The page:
The search string begins with a colon since we want to be sure we do not get fields with ids like ‘FirstCompanyName’, since they also ends with ‘CompanyName’.

The result will be an array of html elements, with multiple entries, which may be the case!
I’ll try to explain why and when to use which?

The first method is preferred if you have multiple forms as data sources for your fields in the XPage or when you cannot be absolutely sure that the ids are unique over all elements used in your JavaScript library!
In all other cases the second method should work fine!

So now you have to rewrite all your JavaScript libraries! Yes you do! And when you do that try to skip everything which takes an id string as a parameter, rewrite it to use elements or better accepts both types as an argument.

Function doSomthingWithElement(elmnt){
  if(typeof(elmnt) === ‘string’){
    elmnt = dojo.byId(elmnt);
  }
  // use the element
  alert(elmnt.innerHTML);
}

Now with a little twist of customization!

What you also can do is to replace the XSP objects method getElementById with your own implantation of it, using the dojo.query().

Either put the code you find as parameter to dojo.addOnLoad in the client side XPage event onClientLoad or better put the code below in to a JavaScript library where you have your common functions, then add it as a resource into the XPage.

The XSP object is created by Domino server and contains different convenient functions like getElementsById which actually is a wrapper for dojo.byId()!

dojo.addOnLoad(function(){
  dojo.mixin(XSP, {
    getElementById: function(idName){
      var result = dojo.byId(idName);
      if (!result){
        result = dojo.query("[id$=':" + idName + "']");
        if (result){
          result = result[0];
        }
      }
      return result;
    }
  })
});

I’ll try to explain what happens.

First the dojo.addOnLoad() will run the function given as a parameter when the page has loaded in the client. Then by using dojos mixin the script replaces the object literal entry for “getElementById” with the code given as a second parameter. The code itself doing the magic first tries to find the element the classic way by using dojo.byId(). In this way we do not break the functionality. If no elements are found it tries to find the element by using the dojo.query() as described above.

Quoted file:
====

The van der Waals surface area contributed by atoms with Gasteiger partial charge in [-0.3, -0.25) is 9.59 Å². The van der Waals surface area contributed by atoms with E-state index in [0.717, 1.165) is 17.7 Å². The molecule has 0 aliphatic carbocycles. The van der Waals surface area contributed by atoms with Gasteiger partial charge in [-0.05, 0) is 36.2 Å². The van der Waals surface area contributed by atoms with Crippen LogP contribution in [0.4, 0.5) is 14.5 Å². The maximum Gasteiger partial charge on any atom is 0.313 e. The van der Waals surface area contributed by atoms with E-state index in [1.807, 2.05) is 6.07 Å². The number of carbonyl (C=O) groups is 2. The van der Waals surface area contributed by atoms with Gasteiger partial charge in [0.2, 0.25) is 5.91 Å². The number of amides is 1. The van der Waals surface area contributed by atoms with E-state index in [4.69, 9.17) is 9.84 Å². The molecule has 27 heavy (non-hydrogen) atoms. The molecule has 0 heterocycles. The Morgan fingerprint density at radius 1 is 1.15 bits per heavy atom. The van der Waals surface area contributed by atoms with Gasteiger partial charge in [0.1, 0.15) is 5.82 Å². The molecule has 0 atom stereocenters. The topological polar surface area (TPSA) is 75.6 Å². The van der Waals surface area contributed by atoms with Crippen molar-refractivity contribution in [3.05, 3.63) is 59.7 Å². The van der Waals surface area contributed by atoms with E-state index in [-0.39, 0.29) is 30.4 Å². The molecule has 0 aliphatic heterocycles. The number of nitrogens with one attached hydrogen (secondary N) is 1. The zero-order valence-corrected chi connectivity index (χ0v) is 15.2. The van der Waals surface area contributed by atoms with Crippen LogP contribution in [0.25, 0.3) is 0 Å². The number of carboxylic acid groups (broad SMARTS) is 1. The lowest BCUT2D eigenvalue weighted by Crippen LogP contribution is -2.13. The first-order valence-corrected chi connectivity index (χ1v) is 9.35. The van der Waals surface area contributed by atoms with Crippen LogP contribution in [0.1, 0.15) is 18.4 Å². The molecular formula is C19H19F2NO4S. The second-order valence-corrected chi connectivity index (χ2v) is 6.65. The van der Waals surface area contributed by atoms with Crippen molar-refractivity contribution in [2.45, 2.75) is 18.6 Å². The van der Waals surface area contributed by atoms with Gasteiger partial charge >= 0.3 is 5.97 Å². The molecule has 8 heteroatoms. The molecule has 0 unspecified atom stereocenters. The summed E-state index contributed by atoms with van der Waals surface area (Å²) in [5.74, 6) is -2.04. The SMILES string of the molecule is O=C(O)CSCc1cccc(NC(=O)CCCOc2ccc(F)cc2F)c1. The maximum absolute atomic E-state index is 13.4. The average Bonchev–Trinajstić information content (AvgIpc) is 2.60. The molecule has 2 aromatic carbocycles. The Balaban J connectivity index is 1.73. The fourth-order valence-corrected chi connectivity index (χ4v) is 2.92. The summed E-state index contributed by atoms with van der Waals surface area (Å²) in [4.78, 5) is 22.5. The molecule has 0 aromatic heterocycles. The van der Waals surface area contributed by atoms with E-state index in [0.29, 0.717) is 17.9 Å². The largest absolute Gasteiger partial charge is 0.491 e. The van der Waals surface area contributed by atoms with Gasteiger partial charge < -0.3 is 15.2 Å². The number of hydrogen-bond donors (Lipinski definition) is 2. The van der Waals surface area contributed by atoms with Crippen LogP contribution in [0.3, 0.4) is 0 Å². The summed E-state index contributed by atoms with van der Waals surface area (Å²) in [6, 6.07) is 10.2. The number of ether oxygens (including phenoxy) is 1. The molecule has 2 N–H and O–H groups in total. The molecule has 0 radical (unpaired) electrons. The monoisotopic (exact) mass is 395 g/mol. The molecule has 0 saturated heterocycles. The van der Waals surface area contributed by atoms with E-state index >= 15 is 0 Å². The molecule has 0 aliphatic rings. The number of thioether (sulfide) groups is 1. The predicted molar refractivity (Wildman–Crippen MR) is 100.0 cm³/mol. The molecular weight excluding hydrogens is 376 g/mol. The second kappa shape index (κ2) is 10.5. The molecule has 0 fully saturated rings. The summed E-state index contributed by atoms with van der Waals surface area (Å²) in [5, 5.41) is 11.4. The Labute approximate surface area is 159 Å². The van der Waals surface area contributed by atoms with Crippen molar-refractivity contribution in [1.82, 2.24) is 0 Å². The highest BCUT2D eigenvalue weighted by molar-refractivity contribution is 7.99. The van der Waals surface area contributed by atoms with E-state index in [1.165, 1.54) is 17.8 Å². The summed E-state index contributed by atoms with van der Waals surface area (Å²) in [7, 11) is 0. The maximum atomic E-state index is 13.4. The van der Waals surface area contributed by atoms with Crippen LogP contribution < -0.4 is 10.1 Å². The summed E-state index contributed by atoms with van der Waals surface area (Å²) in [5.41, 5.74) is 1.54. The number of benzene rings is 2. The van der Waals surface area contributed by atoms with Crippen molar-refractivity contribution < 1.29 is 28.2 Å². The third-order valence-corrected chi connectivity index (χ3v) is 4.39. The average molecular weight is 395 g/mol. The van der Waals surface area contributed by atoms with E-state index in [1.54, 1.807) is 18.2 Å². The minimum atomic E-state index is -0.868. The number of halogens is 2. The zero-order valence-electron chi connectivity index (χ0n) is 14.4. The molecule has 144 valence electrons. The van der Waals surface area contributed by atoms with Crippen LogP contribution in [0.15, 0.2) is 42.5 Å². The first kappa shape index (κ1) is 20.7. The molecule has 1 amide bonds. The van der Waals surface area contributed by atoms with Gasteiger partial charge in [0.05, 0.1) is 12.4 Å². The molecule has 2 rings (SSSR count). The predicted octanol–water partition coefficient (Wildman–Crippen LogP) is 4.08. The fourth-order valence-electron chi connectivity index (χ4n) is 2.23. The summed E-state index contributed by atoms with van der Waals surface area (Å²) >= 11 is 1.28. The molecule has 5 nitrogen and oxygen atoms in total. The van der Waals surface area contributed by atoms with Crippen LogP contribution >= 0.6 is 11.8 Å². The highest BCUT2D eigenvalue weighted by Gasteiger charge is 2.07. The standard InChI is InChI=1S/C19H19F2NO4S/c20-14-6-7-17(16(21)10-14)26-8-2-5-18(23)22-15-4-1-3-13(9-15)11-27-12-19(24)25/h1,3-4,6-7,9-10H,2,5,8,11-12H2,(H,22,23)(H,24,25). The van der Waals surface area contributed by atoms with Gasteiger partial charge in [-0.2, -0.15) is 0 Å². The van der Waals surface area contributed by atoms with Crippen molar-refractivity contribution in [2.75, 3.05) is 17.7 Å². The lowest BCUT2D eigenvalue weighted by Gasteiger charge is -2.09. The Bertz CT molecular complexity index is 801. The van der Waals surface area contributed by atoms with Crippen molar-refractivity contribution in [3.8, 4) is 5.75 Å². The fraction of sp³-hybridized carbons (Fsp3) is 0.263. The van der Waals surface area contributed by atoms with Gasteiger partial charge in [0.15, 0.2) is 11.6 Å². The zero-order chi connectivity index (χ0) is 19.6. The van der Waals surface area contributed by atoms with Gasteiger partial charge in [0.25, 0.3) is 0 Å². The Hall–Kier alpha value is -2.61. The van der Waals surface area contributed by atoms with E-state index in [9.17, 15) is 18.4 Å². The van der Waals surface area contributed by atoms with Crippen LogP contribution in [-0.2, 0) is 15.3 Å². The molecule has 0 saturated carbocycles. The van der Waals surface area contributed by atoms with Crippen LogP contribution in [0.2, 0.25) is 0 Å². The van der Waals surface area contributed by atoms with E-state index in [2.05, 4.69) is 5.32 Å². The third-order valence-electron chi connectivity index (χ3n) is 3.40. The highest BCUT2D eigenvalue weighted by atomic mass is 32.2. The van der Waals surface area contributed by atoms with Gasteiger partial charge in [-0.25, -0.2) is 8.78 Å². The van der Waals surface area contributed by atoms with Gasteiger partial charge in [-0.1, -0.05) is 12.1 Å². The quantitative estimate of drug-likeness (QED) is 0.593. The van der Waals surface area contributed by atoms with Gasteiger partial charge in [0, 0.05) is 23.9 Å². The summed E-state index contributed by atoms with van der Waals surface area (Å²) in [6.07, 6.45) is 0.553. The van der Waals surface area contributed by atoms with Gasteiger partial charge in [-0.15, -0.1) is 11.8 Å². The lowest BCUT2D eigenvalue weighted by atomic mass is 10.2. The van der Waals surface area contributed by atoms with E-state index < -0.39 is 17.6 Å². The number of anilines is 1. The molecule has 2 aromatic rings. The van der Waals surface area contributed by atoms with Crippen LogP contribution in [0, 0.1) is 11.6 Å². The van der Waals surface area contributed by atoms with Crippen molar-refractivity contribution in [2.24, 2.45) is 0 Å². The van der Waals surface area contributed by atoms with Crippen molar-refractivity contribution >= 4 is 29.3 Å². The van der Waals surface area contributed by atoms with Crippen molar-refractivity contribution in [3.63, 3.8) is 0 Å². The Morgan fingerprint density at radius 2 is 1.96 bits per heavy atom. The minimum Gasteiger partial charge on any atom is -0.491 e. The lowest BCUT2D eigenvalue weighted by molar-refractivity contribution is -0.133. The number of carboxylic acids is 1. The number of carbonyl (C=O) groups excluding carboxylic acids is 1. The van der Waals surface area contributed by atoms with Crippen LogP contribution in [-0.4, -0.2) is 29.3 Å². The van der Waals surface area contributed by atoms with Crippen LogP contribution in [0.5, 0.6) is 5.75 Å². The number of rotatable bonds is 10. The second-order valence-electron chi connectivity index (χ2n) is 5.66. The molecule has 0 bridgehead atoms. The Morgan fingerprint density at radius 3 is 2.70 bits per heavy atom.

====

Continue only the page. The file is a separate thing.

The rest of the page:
So now if you want to find an element where the id has been replaced by the Domino XPage rendering engine you can use XSP.getElementById(‘CompanyName’).

It’s also possible to add it to the dojo object by altering the code to:

dojo.mixin(dojo, {
    xspById: function(idName){

I’ve did not manage to replace the dojo.byId() since it references it self in a “strange” way which is broken when you use dojo.mixin

If  someone knows of a function which can be used instead in custom JavaScript libraries please comment!

@URLEncode and the JavaScript equivalent!

JavaScript has many different encoding function with different approaches. Some of them does not encode all special characters.
escape() – does not encode: *@-_+./
encodeURI() – Does not encode: ,/?:@&=+$#

But encodeURIComponent() encodes all special characters! Link to W3SChool

@URLEncode(“ISO-8859-1;”,/?:@&=+$#”) will encode to the following string: “%2C%2F%3F%3A%40%26%3D%2B%24%23%22”
Which means that @URLEncode is similar to encodeURIComponent()!

But be warned @URLEncode/@URLDecode in standard uses “Domino” as decode type. “Domino” uses UTF-8 char set which will not work together with standard encoding on a  web page togehter with the JavaScript encode and decode functions . To work well with international characters use “ISO-8859-1”.

When it comes to encoding keep in mind that the decodeURI() function will skip decoding escaped characters which encodeURI() will not encode (at least in Firefox). @URLDecode and the JavaScript functions unescape() and decodeURIComponent() will decode all % escaped characters.

So decoding the string above will give the following result:

unescape() => ,/?:@&=+$#”
decodeURI() => %2C%2F%3F%3A%40%26%3D%2B%24%23″
decodeURIComponent() => ,/?:@&=+$#”

Conclusion:
@URLDecode will decode anything encoded with any of the JavaScript alternatives correctly.
@URLEncode will only be correctly encoded by the JavaScript functions unescape() and decodeURIComponent().